Redneck: “Whati….win…ustn?”
    Me: “Excuse me?”
    Redneck: “Whati…wein…uston?”
    Me: “I’m sorry, the engines are still too loud, could you say that again?”
    Redneck: *tapping his watch* “Whattimzonweininhouson?”
    Me: “Oh, the time zone? Houston is on central time, so we’re only an hour behind Knoxville.”

    Now, I grew up around people that spoke like that guy, but I’ll be damned if I could understand a thing he said. It probably didn’t help that it was indeed loud (and I have trouble hearing people talking in a loud environment, regardless of accent). But irregardless, I kind of felt bad that I couldn’t really understand a fellow Tennessean after only being away for a few years. My brother had a similar incident after being in Texas for a few years as well.

    Comment by Adam — 3 Jun 2005 @ 3:42 pm

  8. It’s amusing to me to find people who can’t resolve some accents (even easy ones like Any English vs Any Aussie) but know an Atlanta accent from a Valdosta one. I ended up having to explain to a couple of Brits on a train in Poland that there are actually lots of different American accents. It was an interesting conversation.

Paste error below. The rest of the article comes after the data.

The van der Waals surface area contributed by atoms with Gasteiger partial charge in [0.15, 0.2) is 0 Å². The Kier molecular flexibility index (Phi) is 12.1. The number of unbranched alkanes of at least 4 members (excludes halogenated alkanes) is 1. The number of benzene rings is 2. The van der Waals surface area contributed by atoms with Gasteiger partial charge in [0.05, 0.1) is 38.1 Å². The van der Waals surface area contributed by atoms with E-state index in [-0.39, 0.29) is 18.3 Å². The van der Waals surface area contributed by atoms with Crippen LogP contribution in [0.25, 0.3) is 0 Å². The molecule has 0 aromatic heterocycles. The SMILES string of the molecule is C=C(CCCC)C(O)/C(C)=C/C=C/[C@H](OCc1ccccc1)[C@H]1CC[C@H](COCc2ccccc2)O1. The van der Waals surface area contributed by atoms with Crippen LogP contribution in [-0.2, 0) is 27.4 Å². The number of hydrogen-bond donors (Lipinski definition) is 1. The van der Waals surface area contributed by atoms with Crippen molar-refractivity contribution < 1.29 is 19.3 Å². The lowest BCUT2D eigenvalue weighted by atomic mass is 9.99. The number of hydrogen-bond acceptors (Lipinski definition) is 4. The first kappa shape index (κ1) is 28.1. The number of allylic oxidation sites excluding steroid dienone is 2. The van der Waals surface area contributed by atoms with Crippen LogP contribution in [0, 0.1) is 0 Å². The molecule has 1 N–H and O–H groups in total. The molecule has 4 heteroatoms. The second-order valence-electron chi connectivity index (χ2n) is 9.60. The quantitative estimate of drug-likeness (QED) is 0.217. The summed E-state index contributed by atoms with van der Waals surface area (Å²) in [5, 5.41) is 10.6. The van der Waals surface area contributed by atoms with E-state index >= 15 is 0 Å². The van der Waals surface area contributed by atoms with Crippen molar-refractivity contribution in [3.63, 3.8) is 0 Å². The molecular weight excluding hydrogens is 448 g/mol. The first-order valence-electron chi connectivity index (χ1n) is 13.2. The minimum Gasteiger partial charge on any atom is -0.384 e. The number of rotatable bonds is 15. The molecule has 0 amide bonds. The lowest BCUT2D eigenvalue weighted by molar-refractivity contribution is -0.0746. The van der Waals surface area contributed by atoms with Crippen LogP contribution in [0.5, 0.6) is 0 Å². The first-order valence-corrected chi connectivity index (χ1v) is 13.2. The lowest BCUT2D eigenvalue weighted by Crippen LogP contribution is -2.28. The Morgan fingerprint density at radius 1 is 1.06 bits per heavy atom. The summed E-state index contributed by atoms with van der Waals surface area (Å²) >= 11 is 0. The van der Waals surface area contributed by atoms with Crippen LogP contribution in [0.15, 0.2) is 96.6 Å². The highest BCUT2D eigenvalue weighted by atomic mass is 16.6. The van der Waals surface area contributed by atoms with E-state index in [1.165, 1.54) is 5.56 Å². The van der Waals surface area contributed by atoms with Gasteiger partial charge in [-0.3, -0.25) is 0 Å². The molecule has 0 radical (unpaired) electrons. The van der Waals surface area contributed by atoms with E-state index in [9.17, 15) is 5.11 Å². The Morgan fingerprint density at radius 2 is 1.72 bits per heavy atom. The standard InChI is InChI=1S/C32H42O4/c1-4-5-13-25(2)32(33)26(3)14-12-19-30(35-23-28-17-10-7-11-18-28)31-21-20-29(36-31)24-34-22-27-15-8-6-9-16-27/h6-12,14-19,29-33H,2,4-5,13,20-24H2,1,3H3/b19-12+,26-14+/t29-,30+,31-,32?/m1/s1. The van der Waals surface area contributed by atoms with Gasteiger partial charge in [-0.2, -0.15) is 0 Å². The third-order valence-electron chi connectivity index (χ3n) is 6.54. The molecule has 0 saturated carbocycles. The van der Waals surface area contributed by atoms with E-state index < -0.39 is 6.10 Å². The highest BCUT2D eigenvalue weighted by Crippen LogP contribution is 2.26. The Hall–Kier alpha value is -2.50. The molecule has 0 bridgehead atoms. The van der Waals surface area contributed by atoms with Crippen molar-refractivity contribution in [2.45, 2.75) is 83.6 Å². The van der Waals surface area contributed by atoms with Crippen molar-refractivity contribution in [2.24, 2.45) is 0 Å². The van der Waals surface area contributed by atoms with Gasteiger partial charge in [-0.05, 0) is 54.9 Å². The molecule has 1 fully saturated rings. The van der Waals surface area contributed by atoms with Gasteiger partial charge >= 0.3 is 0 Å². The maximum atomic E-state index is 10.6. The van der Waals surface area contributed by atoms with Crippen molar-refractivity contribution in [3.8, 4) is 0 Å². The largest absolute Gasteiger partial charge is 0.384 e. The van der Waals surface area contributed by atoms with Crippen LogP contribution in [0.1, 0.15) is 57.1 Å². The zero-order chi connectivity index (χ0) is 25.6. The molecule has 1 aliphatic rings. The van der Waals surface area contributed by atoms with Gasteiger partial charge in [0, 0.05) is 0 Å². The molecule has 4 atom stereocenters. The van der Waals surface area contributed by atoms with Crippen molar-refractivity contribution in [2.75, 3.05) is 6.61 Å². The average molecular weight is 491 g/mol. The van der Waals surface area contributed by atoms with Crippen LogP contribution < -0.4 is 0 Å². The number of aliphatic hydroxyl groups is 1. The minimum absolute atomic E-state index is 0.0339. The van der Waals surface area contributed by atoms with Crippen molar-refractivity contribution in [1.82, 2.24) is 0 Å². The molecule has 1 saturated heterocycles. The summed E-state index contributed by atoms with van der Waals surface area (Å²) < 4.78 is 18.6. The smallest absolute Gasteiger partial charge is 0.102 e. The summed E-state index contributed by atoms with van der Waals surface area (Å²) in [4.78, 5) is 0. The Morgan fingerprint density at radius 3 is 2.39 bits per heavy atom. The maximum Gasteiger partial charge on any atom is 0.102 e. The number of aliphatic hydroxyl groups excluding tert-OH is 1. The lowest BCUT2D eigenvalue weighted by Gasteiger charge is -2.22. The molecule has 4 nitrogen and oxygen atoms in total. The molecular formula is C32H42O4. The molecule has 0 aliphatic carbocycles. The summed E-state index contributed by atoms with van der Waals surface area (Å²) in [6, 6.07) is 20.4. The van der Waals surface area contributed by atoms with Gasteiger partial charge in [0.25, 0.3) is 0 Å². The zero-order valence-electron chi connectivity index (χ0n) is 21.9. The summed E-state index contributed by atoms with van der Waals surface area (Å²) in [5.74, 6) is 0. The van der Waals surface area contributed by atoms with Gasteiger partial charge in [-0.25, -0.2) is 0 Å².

Many actors fake American accents — Colin Farrel being one of the most striking examples (in more ways than one, baby). (He comes from an area of Dublin with a particularly difficult accent, and he hasn’t lost it completely.) I know Mel Gibson is an Aussie, but I don’t know if he has any accent left. Catherine Zeta-Jones has a gorgeous Welsh accent. I think this sort of thing happens ’cause your bog standard American xenophobe might miss intended characterisation once they hear a “British” accent and tar him/her with the EuroTrash brush. Americans won’t relate to a character who’s that foreign to them, at least not quickly.

    It’s not just furriners who do it, either. Many Southerners consciously dilute their accents so they’re not perceived as stupid when they leave the South.